Before we can understand what needs to be done to achieve this new government, we need to analyze the roots of our current impotent political psychology. In the words of Paulo Friere, "The oppressed, having internalized the image of the oppressor and adopted his guidelines, are fearful of freedom. Freedom would require them to eject this image and replace it with autonomy and responsibility. Freedom is acquired by conquest, not by gift. It must be pursued constantly and responsibility. Freedom is not an ideal located outside of man; nor is it an idea which becomes myth. It is rather the indispensable condition for the quest for human completion." - Pedagogy of the Oppressed.

In other words, the root of our passivity is our internalization of the oppressor. The media constantly paints images on our imagination with the colors of power, beauty, wealth and happiness, but these images are images of oppression. They represent a psychological infiltration that plants the oppressor within us, with whom we wish to identify because it is the only image we have of powerful and free human existence. We want to be like the dominator because of our longing to live according the standards of real humanity which we secretly nourish behind a facade of resigned cynicism.

But as Friere says, "Freedom is acquired by conquest, not by gift." Alienated forms of religion often play their traditional role here, promising a magical solution to our longing for a life suited to our actual human capabilities, virtually all of which are wasted by a social system blind to anything but exchange value. By promising such a life in the afterworld, these religions endorse the reign of the current order. They teach us that we must accept this world with all its injustices. Though we may add a ray of hope here and there, the message is "Here we have no abiding home. We are sojourners in this world of darkness, citizens of a heavenly world that will one day sweep this one away ..."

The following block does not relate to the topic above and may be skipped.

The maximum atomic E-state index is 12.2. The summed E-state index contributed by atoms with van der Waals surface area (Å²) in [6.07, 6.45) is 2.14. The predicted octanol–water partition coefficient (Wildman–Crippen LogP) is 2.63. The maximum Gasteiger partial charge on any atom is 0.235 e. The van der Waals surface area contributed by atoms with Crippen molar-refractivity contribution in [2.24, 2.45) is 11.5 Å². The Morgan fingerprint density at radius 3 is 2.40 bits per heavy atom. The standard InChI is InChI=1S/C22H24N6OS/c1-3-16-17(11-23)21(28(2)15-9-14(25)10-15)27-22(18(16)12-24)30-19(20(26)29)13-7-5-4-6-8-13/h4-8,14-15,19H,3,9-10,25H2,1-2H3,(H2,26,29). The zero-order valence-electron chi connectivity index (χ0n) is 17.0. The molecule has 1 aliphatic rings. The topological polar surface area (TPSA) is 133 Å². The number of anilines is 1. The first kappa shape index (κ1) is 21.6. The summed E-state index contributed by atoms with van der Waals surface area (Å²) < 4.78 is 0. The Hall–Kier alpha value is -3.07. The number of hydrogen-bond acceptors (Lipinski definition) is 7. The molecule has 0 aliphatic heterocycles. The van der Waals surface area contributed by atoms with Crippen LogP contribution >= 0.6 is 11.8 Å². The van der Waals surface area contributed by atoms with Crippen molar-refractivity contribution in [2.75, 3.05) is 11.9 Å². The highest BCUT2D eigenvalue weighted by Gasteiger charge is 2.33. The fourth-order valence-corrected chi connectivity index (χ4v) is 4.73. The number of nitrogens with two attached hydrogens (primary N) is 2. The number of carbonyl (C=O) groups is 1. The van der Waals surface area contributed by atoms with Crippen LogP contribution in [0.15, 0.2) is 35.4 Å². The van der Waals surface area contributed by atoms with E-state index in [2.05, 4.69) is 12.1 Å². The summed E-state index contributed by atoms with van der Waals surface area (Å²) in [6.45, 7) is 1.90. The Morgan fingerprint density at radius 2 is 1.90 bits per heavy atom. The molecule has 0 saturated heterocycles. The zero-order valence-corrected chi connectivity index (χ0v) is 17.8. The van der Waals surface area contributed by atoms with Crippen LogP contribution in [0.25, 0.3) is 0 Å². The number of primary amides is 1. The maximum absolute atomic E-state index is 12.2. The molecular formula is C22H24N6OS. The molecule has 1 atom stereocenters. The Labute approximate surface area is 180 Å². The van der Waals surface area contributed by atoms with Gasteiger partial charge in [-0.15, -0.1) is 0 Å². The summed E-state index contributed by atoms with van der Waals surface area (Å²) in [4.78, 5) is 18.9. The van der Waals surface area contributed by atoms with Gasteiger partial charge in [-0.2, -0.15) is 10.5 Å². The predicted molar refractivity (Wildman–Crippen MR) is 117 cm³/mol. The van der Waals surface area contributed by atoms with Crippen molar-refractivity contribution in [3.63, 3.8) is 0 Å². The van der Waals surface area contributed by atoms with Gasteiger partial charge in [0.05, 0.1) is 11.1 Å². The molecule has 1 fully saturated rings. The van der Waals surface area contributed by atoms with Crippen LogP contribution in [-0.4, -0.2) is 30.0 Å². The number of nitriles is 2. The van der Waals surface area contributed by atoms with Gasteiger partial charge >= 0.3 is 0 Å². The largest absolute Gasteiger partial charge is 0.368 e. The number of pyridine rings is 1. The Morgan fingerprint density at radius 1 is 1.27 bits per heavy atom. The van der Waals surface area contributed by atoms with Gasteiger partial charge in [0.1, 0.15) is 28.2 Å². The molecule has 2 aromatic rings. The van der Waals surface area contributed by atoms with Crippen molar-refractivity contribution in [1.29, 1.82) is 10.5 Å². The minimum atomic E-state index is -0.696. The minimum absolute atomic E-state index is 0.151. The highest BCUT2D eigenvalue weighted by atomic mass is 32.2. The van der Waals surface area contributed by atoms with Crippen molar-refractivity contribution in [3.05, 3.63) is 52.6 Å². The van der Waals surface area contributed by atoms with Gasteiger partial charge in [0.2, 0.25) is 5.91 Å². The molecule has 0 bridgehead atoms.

Thus the order of oppression is blessed by God who encourages us to flee this world and all its wiles. But something in our conscience can't let us rest in this cowardly heaven. Something tells us that real humanity doesn't close its eyes in the face of human suffering and flee into imaginary solace. Real humanity has something to do with struggling toward freedom, but the only culturally acceptable images of freedom are those of wealth and power. So we consent internally to the oppressor within and seek to realize our humanity in the only socially acceptable way.

So the path to freedom begins with taking a risk for freedom. That begins the process of building the psychological resilience necessary for freedom. Taking a risk means speaking up for justice when you fear that those you are speaking to will treat you as a fanatic or a fool. You can already hear their cynical laughter, but you speak anyway, not afraid of losing their esteem. It means speaking up for the insights and moral beauties that you have been given the privilege to witness in yourself or others. It means accepting the silence of those who wish to continue in their cynical acceptance of the "real world" which has no place for your insights.

You know that you are moving toward freedom when you can say with Gandhi "Truth is God" and you can serve him even in total solitude, perhaps all the way to death.